There’s a spot coming open as current Del. Mark Cole (R-Spotsylvania) plans to retire at the end of this term. He’s served the 88th District for nearly two decades, winning re-election in 2019 with 56% of the vote. The Republican nominee for the race will be Spotsylvania resident Phillip Scott. He picked up 614 votes, with Rich Breeden coming in second and Stafford County School Board member Holly Hazard finishing third.
Tuesday’s Trivia Answer: That Was A Long Movie
So on Tuesday, we asked what the longest movie in history was. The hint was crazy enough. You could indeed fly 16.8 times around the world before this movie ended.
The movie is called Logistics and came out in 2012. How long is it? The runtime clocks in at 35 days and 17 hours. Swedish filmmakers Erika Magnusson and Daniel Andersson are the ones you can blame for this “experimental film.”
The movie is about the life cycle of a pedometer. Yes, we’re not joking. The filmmakers literally shoot footage of one pedometer’s entire “life” from assembly line on. We probably won’t search for that one on Netflix.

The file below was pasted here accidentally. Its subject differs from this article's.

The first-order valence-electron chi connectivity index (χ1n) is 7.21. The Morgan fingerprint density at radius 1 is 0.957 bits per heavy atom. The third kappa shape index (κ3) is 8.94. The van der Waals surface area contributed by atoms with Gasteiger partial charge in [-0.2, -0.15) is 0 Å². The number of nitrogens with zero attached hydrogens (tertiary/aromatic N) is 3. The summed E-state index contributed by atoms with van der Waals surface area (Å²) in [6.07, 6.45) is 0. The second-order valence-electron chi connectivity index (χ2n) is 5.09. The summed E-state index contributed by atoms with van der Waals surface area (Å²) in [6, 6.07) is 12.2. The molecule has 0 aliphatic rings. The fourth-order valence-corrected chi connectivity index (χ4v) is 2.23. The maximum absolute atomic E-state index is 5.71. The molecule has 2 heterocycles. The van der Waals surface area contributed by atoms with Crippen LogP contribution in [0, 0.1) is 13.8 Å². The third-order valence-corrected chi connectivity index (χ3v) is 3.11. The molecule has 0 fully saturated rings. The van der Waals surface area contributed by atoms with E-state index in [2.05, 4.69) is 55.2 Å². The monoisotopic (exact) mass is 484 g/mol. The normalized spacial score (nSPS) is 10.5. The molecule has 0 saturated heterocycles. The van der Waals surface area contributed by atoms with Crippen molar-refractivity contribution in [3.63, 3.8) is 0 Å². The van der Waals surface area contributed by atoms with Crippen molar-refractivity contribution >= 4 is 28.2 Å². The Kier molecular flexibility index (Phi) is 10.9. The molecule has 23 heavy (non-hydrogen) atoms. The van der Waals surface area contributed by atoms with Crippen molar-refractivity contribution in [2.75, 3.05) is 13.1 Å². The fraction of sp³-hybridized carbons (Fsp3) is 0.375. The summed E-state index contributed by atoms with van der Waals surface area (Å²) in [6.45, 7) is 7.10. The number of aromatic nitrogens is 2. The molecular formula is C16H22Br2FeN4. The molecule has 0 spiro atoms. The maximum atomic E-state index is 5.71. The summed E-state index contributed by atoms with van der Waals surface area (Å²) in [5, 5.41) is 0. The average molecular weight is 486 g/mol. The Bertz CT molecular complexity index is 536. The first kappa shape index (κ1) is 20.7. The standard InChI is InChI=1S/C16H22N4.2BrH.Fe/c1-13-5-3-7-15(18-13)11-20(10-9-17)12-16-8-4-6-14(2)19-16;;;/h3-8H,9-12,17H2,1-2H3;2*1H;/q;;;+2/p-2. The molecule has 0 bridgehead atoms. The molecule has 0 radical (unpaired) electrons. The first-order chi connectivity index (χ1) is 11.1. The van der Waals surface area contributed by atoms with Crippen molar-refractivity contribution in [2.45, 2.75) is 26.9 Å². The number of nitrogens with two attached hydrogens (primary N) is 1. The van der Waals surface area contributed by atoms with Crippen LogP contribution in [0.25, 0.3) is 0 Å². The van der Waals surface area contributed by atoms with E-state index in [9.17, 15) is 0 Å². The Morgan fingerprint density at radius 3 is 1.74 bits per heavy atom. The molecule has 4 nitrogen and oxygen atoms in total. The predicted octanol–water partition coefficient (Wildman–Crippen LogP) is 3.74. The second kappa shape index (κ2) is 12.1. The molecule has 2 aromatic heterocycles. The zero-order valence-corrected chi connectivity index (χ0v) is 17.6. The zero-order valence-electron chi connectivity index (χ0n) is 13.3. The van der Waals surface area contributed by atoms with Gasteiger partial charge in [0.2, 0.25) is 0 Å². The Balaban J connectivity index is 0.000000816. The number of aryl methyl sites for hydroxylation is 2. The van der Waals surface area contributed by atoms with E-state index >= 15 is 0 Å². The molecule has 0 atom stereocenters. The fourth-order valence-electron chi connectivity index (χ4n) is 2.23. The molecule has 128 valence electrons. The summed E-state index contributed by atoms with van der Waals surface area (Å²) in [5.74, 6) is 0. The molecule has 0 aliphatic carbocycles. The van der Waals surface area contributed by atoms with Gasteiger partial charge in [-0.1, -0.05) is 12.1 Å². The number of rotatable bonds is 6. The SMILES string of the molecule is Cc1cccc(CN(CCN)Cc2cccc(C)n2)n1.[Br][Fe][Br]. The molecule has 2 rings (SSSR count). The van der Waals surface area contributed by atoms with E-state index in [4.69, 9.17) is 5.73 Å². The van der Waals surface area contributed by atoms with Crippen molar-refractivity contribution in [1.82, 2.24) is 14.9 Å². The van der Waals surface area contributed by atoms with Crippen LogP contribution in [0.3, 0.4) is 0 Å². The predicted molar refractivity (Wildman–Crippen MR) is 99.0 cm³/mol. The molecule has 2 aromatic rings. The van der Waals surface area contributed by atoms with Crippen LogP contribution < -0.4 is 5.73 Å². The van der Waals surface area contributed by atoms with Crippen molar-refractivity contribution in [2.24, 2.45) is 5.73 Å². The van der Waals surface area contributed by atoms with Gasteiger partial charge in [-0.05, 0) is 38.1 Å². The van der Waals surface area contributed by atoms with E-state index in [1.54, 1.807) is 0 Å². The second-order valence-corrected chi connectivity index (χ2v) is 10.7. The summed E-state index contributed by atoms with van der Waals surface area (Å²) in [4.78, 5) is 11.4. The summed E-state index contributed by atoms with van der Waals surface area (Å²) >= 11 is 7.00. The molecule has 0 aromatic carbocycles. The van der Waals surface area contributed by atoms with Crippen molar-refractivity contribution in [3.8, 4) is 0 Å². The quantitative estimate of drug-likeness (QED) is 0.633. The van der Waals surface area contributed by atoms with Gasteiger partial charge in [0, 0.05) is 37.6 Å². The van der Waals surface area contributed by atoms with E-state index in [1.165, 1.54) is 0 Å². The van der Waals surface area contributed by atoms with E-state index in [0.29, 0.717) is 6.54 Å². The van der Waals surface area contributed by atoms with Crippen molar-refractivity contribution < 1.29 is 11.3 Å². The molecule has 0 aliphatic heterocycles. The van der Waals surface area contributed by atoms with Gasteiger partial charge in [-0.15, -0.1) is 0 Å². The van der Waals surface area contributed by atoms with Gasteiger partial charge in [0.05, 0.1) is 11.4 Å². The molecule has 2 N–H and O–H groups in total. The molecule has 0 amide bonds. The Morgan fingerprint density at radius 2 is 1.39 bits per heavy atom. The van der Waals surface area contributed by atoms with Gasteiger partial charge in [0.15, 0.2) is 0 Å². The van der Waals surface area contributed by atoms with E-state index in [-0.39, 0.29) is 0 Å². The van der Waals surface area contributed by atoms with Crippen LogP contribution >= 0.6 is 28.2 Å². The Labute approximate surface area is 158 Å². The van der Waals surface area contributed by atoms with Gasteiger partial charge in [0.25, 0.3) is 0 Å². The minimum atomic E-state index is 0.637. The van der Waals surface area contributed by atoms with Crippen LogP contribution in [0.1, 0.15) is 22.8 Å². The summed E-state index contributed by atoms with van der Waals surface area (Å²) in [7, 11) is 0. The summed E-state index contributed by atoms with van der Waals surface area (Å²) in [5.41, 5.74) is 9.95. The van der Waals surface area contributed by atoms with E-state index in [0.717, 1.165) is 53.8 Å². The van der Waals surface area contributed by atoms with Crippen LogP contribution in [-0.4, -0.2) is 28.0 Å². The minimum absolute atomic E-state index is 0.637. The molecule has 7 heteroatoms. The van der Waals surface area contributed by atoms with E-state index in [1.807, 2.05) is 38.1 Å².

Don’t Share Your Card
We mentioned something similar a couple weeks ago, but law enforcement agencies and the Virginia Better Business Bureau are asking for a gentle reminder. Don’t post your vaccination card to social media. State officials warn you could be causing problems if you do.
The card contains your full name and birthday, as well as information about where you were vaccinated. As with most things, scammers can pull down that data, edit and sell it. Already, reports have come in of people trying to sell fake vaccination cards on eBay and Tik Tok.
BBB officials also point out that someone could steal your identity by combining the information on that card with material already on your social profile.
Instead of sharing pics of the entire card, the BBB suggests just showing your vaccination sticker. Or, if you’re determined to share the card, block out your personal information.